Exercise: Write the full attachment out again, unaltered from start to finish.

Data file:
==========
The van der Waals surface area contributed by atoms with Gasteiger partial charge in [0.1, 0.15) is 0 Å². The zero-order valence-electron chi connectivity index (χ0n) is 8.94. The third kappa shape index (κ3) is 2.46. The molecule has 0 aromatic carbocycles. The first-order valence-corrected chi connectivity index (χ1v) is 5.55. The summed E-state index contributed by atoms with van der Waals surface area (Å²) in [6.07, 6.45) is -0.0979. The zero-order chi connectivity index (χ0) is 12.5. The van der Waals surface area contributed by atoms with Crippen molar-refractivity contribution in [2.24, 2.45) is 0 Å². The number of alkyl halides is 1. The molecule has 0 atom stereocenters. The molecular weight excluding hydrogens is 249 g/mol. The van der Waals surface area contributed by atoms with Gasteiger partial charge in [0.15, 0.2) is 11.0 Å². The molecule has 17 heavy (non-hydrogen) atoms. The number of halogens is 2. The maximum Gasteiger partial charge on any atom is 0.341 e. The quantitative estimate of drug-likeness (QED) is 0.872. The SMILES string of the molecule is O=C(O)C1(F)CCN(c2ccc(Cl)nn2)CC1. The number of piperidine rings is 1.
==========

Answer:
The van der Waals surface area contributed by atoms with Gasteiger partial charge in [0.1, 0.15) is 0 Å². The zero-order valence-electron chi connectivity index (χ0n) is 8.94. The third kappa shape index (κ3) is 2.46. The molecule has 0 aromatic carbocycles. The first-order valence-corrected chi connectivity index (χ1v) is 5.55. The summed E-state index contributed by atoms with van der Waals surface area (Å²) in [6.07, 6.45) is -0.0979. The zero-order chi connectivity index (χ0) is 12.5. The van der Waals surface area contributed by atoms with Crippen molar-refractivity contribution in [2.24, 2.45) is 0 Å². The number of alkyl halides is 1. The molecule has 0 atom stereocenters. The molecular weight excluding hydrogens is 249 g/mol. The van der Waals surface area contributed by atoms with Gasteiger partial charge in [0.15, 0.2) is 11.0 Å². The molecule has 17 heavy (non-hydrogen) atoms. The number of halogens is 2. The maximum Gasteiger partial charge on any atom is 0.341 e. The quantitative estimate of drug-likeness (QED) is 0.872. The SMILES string of the molecule is O=C(O)C1(F)CCN(c2ccc(Cl)nn2)CC1. The number of piperidine rings is 1.